Homes could be kept warm with giant “heat batteries” developed by a British start-up that has won backing from the government and external investors. Caldera, based in Hampshire, uses cheap off-peak power and electrical elements to heat a huge highly-insulated block of material called Warmstone, made from recycled metals and aggregate. A coil of water pipes pass through the block, heating up water that can then be used in a conventional central heating system with radiators and a hot water tank. Weighing 1.7 tonnes and measuring 1.7 metres tall by 1 metre diameter, the heat battery is intended to be installed outside a property and to be used primarily as a replacement for oil or LPG boilers. They are used in more than a million of the homes that are not on the gas grid. Oil heating systems are due to be phased out in coming years to meet climate targets but switching to electric-powered air-source or ground-source heat pumps is likely to prove challenging in older properties with solid walls and poor insulation. Heat pumps can cost anywhere from £5,000 to more than £15,000 to install depending on type but insulation and other changes to make them work efficiently could increase the total bill to more than £27,000 in some solid wall properties.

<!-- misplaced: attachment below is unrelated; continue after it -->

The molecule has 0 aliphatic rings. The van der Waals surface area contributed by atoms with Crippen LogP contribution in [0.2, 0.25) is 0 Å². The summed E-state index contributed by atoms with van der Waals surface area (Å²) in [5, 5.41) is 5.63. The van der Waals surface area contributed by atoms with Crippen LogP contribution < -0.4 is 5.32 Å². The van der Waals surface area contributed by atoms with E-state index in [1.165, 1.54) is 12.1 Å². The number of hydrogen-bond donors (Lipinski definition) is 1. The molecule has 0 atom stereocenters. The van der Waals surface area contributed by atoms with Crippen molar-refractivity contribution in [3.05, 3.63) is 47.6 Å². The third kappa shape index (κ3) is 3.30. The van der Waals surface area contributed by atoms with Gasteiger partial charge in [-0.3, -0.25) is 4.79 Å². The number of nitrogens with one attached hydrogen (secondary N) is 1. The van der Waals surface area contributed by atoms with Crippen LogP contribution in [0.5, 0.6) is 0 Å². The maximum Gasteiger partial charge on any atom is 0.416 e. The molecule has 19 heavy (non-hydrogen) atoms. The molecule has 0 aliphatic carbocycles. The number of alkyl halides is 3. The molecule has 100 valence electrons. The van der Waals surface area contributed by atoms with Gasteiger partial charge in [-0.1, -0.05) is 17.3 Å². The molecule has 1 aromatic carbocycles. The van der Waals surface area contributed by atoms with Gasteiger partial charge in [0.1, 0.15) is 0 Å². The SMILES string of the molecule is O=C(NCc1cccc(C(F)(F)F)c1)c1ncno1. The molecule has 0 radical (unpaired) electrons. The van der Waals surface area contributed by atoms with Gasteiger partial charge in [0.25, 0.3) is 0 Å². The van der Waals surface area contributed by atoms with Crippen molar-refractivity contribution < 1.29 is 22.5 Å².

Times 17th May 2021 read more »